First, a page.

The major points of contention relate to identifying and regulating firms considered to be too big to fail and how to create a system for some companies to collapse without requiring government bailouts.  The IMF’s financial experts believe that companies must be allowed to fail so they do not pursue risky strategies in the confidence that the government will rescue them if they get into trouble.  The only way to create effective regulations is to retain the idea of a moral hazard.

Basel III Tightens Global Banking Standards

Tuesday, September 28th, 2010

 Basel III agreement is designed to prevent future financial meltdowns.Global banking regulators have agreed to implement new rules that will make the international banking industry safer and avoid future financial meltdowns. Known as Basel III — after the Swiss city in which the agreement was worked out — the new requirements will more than triple the amount of capital that banks must have in reserves.  This will oblige banks to be more conservative and compel them to maintain larger hedges against potential losses.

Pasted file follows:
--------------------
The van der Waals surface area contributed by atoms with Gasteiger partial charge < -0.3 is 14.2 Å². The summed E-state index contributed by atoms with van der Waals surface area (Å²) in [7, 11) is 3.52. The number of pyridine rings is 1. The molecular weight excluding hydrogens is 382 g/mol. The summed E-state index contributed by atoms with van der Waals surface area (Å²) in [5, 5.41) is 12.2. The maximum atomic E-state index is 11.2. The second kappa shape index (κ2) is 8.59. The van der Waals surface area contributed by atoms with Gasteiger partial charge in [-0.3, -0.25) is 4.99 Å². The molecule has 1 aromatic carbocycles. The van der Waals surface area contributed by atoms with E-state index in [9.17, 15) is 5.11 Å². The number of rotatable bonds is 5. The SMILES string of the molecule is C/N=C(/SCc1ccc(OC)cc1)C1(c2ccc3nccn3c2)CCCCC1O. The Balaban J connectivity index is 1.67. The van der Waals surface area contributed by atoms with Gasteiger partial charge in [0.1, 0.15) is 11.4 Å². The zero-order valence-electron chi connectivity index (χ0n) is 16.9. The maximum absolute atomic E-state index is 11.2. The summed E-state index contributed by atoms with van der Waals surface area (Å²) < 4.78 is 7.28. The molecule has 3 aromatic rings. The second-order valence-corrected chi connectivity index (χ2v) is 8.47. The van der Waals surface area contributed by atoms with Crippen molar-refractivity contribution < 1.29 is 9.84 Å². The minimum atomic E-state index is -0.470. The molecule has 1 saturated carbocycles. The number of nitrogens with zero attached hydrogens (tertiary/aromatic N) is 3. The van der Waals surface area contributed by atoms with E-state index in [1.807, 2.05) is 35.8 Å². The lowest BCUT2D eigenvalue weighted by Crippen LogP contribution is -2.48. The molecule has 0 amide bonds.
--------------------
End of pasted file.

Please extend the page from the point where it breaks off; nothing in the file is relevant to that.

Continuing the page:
The heart of the agreement is a requirement that banks raise the amount of common equity they hold – perceived as the least risky form of capital – to seven percent of assets from just two percent.  Banks are concerned that the tough new regulations will reduce profits, harm weaker institutions and increase the cost of borrowing money.  To allay their concerns, regulators are giving the banks as long as 10 years to implement the toughest rules.  Jean-Claude Trichet, president of the European Central Bank, said “The agreements reached today are a fundamental strengthening of global capital standards.”  Representatives from 27 nations, who are members of the Basel Committee on Banking Supervision, participated.  The committee’s recommendations are subject to approval in November by G-20 nations, including the United States.  A deadline of January 1, 2013, was set to start phasing in the revised regulations.